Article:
Today I delivered a workshop at UWE entitled “How to win funds & influence people“. This is an event aimed squarely at researchers who are wanting to know a bit more about the process of applying for research funding, an introduction if you like as opposed to a masterclass in bidding.
I started the day by asking the participants where they wanted to go with their career – something that one might think is obvious to most – but I’ve found that many researchers have no real understanding of their options and wish to remain in academic research as a default position as recently highlighted in a report from Vitae – “Straight Talking”
The realities of academic research
I pointed to the reality of being an employed researcher on a research-only contract by highlighting some of the criteria required in the role profiles illustrating the point that getting involved in writing bids for research funding at the earliest opportunity is advantageous if not expected. It also served the purpose of making research students aware of the difference between postgraduate research study (oh the halcyon days!) versus some of the harsher realities of working as a paid researcher.
How is research funding distributed in the UK?
I then summarised where money for research comes from, I’ve written about this more extensively here, to try and raise awareness of this. I remember not being remotely aware of the sources for funding as a postgraduate researcher but actually I believe it is more important than ever to get a handle on this. It’s one thing to have an understanding about the funding bodies but it is quite another to really understand the politics involved as well.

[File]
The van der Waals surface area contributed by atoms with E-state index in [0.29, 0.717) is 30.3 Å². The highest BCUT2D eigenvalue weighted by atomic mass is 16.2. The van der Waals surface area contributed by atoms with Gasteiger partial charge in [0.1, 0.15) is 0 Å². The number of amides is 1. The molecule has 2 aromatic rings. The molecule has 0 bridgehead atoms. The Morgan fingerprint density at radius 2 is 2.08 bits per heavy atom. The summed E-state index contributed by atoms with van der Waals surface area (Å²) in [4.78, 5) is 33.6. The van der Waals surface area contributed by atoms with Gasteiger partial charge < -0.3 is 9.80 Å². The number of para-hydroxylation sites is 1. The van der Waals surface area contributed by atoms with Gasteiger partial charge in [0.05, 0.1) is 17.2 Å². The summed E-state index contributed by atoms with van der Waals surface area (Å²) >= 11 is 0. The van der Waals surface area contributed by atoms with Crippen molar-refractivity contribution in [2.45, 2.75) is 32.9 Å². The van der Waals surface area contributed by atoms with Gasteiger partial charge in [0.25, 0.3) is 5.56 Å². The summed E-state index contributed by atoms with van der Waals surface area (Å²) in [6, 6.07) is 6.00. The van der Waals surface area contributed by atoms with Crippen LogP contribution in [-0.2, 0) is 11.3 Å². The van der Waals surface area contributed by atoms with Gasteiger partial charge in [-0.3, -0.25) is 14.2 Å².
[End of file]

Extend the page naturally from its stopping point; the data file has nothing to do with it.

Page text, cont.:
Here’s a really useful factsheet that explains how funding for research in the UK works, it’s well worth a read.
Next up came an explanation of costing – now this isn’t something I am a particular expert in – but I offered this fundamental truth to researchers:
There is a difference between how much a research project costs to do and how much the funder will pay (the price)
I know many experienced academics who still don’t understand this, it is fundamental to informing how you would put a bid together in terms of asking for resources. I’d encourage all researchers to start thinking about this and seek out the advice. The Research Whisperer blog is a great place to start.
Read the guidelines!
Read the guidelines!
Read the guidelines!
All flippancy aside, it’s amazing how many folks ignore what the funders say they will resource in what area and when so ignore at your peril.
Searching for the right funding opportunity
I then gave an overview of a database that UWE subscribes to, Research Professional. We discussed hints & tips on how to get the best of the search function (start broad with topics then narrow in) and how to set up automated alerts to ease the burden.
We finished off the day by focussing on a further fundamental truth about research funding:-
Collaboration is where it’s at
More and more research funding is being awarded to collaborative ventures. This means it is imperative that you build up a reputation as researcher to make it easier to find other researchers to work with.
This brought up the topic of networking. I decided to approach this from a slightly different perspective, rather than advising folks to get out there and press the flesh (which is the standard take on networking) I empathised with the notion of being a shy connector as set out by Sacha Chua.
Her presentation on networking as an introvert speaks volumes…
So there it is, an introduction to research funding in 10 points:-
1) Do you want to be an academic researcher?
2) If so, applying for funding is integral to the job/success
3) Understand the funding landscape
4) Start small and build your track record
5) There is a difference between how much research costs and how much will be paid for (price)
6) The funder determines the price
7) So remember the 3 Rs (Read the guidelines! x 3)
8) Get into the habit of horizon scanning for funding opportunities
9) Find conference funding and put yourself out there
10) You can’t do this alone, collaboration is where it’s at
Questions, thoughts are most welcome. Maybe you have some advice to share with aspiring researchers?
I’m a former researcher into the microbiology of the mouth who now runs a skills development programme for other researchers.